Career portfolios are used to organize and document education, work samples and skills. People use career portfolios to apply to jobs, apply to college or training programs, get a higher salary, show transferable skills, and to track personal development.
What to include in your portfolio?
- Write to your dream audience.
- Work samples: e.g., class projects, items produced during internship or co-op experiences
- Research, Publications, Reports: A way to showcase multiple skills, including your written communications abilities. Include any published papers and conference proceedings.
- Testimonials and Letters of Recommendations: A collection of any kudos you have received — from customers, clients, colleagues, past employers, professors, etc. Some experts even suggest including copies of favorable employer evaluations and reviews.
- Awards and Honors: A collection of any certificates of awards, honors, and scholarships.
- Conference and Workshops: A list of conferences, seminars, and workshops you’ve participated in and/or attended.
- Transcripts, Degrees, Licenses, and Certifications: A description of relevant courses, degrees, licenses, and certifications.
- Professional Development Activities: A listing of professional associations and conferences attended — and any other professional development activities.
- Military records, awards, and badges: A listing of your military service, if applicable.
- Volunteering/Community Service: A description of any community service activities, volunteer or pro bono work you have completed, especially as it relates to your career.
Skills can be defined in job skills and personal skills, or the so called hard and soft skills.
Job skills allow you to do a particular job and life skills are what are needed for everyday life.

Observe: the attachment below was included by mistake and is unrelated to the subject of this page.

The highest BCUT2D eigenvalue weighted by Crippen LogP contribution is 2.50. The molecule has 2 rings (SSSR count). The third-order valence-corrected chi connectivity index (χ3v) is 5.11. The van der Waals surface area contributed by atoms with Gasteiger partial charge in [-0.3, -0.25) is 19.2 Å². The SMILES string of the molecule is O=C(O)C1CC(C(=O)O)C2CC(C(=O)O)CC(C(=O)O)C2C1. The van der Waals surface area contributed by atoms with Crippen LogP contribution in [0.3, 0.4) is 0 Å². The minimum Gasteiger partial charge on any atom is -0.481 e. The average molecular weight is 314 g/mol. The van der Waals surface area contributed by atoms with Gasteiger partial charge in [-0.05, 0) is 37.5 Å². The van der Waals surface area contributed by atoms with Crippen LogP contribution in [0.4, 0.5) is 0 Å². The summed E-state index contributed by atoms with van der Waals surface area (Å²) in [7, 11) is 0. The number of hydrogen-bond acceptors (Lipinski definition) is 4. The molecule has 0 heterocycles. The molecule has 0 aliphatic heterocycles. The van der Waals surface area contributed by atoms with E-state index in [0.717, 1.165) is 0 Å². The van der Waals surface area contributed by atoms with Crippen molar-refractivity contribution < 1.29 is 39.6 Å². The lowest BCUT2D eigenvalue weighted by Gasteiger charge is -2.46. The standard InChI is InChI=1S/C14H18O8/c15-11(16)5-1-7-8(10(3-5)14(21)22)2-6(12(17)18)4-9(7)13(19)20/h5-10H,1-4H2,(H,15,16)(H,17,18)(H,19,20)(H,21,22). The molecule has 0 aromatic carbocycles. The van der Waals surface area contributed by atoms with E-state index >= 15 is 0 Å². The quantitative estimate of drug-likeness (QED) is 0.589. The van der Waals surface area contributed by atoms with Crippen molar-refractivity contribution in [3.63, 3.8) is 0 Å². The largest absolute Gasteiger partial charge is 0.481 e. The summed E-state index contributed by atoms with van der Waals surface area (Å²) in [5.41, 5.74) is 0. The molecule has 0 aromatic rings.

Personal skills are personal qualities that make up a person’s “emotional intelligence.”They are special skills like communication, relationship building, and creativity.
Job Skills Examples:
- Work under pressure
- Analyzing data
Personal Skills Examples:
- Problem solving
You should include hobbies and other interests, especially if they involve social and community activities. These activities are important – cover membership of societies, sports clubs/teams, etc. All these activities and the extent of your involvement gives your future boss clues about the real you and your interests.
7 examples of hobbies and interests on a resume:
- Individual Sports (Marathon Running) - You're fit and you enjoy challenges.
- Team Sports (Basketball) - You excel at teamwork and have leadership skills.
- Extreme Sports (Motocross) -A risk taker (bad for desk jobs).
- Tech Hobbies (Computing) -Tech savvy and introverted (not great for social jobs).
- Puzzles (Crosswords) -You're an analytical thinker with problem-solving skills.
- Games (Chess) - You're an intelligent strategist.
- Social Hobbies (Mentoring) - You communicate well and connect with others.